One of the SnapGear LITE+'s better features is its ability to apply port filtering and access control settings to either individual systems or classes of users. For example, you could give all of your sales people full access to network services (like Internet and e-mail) while other personnel, like a receptionist, can be limited to just e-mail. You can also set policies individually by IP address. However, if you're looking to filter content by category or content, the LITE+ has no such ability. Nor can it be configured to track WAN usage. The way the configuration menu is setup, all port forwarding rules need to be entered individually. Being able to configure multiple ports simultaneously would be nice.
One of my concerns with the LITE+ is its logging and reporting abilities. Information on attempted attacks is limited at best and logs can't be e-mailed directed to an administrator upon intruder detection. This is a short coming that needs to be addressed. The unit has no DMZ capabilities, preventing you from placing a PC outside of your firewall. This isn't a major concern for most, but some applications might require this. A firmware update (version 1.51) is now available for download which might address some of these. We'll see.
Virtual Private Network (VPN) solutions used to cost gobs of money to design and build. Today, many low cost routers, including the SnapGear LITE+, possess these features and give network administrators the freedom to implement these high-tech solutions relatively easily.
Secure connections can be implemented using either the Point-to-Point Tunneling Protocol (PPTP) or IPSec. PPTP supports various authentication methods including PAP, MPPE, CHAP, and MSCHAPv2 and RC4; which combines strong authentication plus encryption. For an even stronger level of protection implement your VPN using IPSec. IPSec support includes a variety of protocols including ESP, MD5, SHA1, IKE Key Exchange, DES and 168-bit 3DES encryption. The LITE+ can support up to five simultaneous PPTP tunnels or 12 simultaneous IPsec tunnels.
The LITE+ can be configured as either a PPTP VPN client or server. The client configuration would be used to connect to another router in a remote office to create a small WAN. It uses PoPTop (The Open Source PPTP Server) to allow remote Internet users to connect to your local area network (LAN). PoPToP is compatible with Windows 9x/NT/2000 Dial-up Networking and Linux PPTP clients. Unlike some other routers that require third party VPN client software, the LITE+ works right out of the box.
I tired running our usual Qcheck test on the LITE+, but ran into a number of problems. Qcheck was having trouble getting from the PC connected to its WAN port and the PC on the WAN side could not talk to any of the PCís on the LAN side. After a fair amount of fine tuning I was finally able to generate performance numbers from the LAN-WAN side, which were in fact, a bit quicker then the ones we saw with the Netgear FV318. WAN-LAN testing is still incomplete and Iíll update those numbers as soon as possible.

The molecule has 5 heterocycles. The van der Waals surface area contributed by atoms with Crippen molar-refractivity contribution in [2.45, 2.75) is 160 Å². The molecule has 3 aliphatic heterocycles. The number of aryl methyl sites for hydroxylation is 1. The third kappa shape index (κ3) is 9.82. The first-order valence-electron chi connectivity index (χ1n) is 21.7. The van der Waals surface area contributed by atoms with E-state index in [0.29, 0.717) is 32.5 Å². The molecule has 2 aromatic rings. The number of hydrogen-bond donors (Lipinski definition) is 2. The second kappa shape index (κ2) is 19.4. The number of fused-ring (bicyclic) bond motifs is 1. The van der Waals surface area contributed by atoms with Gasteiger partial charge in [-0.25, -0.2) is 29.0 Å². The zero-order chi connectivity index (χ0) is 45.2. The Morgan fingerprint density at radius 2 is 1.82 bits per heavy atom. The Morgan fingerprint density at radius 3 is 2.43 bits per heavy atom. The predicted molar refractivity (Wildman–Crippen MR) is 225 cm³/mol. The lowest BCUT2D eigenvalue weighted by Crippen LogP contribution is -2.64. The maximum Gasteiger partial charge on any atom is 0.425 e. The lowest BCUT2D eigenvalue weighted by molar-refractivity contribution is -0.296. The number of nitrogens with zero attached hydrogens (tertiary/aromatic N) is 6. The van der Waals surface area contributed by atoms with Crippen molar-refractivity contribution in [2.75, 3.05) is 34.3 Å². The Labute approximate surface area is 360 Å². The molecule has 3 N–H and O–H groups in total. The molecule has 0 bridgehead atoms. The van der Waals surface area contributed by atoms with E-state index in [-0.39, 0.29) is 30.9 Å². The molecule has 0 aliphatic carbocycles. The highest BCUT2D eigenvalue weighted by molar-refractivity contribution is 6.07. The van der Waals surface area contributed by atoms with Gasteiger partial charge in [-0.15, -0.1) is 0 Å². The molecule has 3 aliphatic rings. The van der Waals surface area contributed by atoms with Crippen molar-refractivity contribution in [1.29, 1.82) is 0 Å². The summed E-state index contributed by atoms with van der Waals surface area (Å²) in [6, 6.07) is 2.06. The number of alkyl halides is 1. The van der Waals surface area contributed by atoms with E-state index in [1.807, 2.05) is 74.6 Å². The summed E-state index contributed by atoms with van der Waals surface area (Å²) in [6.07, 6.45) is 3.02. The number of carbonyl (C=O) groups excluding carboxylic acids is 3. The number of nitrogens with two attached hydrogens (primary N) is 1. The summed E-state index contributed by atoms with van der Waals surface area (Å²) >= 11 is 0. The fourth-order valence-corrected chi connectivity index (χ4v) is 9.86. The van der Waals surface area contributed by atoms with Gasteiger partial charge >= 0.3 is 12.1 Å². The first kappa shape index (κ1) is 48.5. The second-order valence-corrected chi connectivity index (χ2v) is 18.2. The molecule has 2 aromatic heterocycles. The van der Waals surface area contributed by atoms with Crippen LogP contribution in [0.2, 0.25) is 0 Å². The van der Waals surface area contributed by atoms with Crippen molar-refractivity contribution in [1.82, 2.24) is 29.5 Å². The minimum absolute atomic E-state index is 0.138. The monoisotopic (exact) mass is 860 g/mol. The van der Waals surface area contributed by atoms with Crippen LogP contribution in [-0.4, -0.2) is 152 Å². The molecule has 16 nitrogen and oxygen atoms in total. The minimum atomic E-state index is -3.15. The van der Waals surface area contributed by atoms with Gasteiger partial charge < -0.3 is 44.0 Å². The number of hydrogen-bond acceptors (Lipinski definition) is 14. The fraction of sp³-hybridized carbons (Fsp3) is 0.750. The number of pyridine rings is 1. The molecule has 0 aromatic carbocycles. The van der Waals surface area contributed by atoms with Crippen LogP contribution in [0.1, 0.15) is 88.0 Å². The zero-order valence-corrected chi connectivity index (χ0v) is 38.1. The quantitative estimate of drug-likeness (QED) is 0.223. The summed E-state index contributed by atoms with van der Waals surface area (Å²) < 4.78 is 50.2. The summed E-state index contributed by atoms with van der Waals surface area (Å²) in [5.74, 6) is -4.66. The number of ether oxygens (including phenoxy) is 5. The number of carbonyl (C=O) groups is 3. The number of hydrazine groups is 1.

Qcheck Transfer Rate (Mbps)
[1MB data size]
Qcheck Response Time (msec) [10 iterations 100byte data size]
Qcheck UDP stream† [10 seconds at 500Kbps]
(Actual throughput- kbps)
(Lost data- %)
WAN to LAN
LAN to WAN
Additionally, while adding rules to the system and configuring its port forwarding settings the LITE+ would occasionally drop itís IP address preventing us from access it or passing data. This forced me to rerun the setup utility multiple times. Updated firmware is available on the Web site Iíll install it and see if any of these issues get resolved.
As the saying goes, you can never undo a bad first impression and many of our initial impressions of the SnapGear LITE+ were substantiated. The documentation should have been better and the Web interface, while easy to use, requires too many repetitive functions to enter configuration data. The "Fisher Price" feel negates the creditability of what is otherwise a solid network router. With a little time and attention to detail the SnapGear LITE+ VPN Router could become a serious contender in what is quickly becoming a crowed market.
Despite its problems, the LITE+'s firewall and VPN capabilities are excellent for the money and the fact that you don't need a 3rd party client to get remote users up and running on the VPN makes it all the more attractive. So while we can't award it the Practically Networked seal of approval, we can say that we see a great deal of potential here and hope it continues to evolve.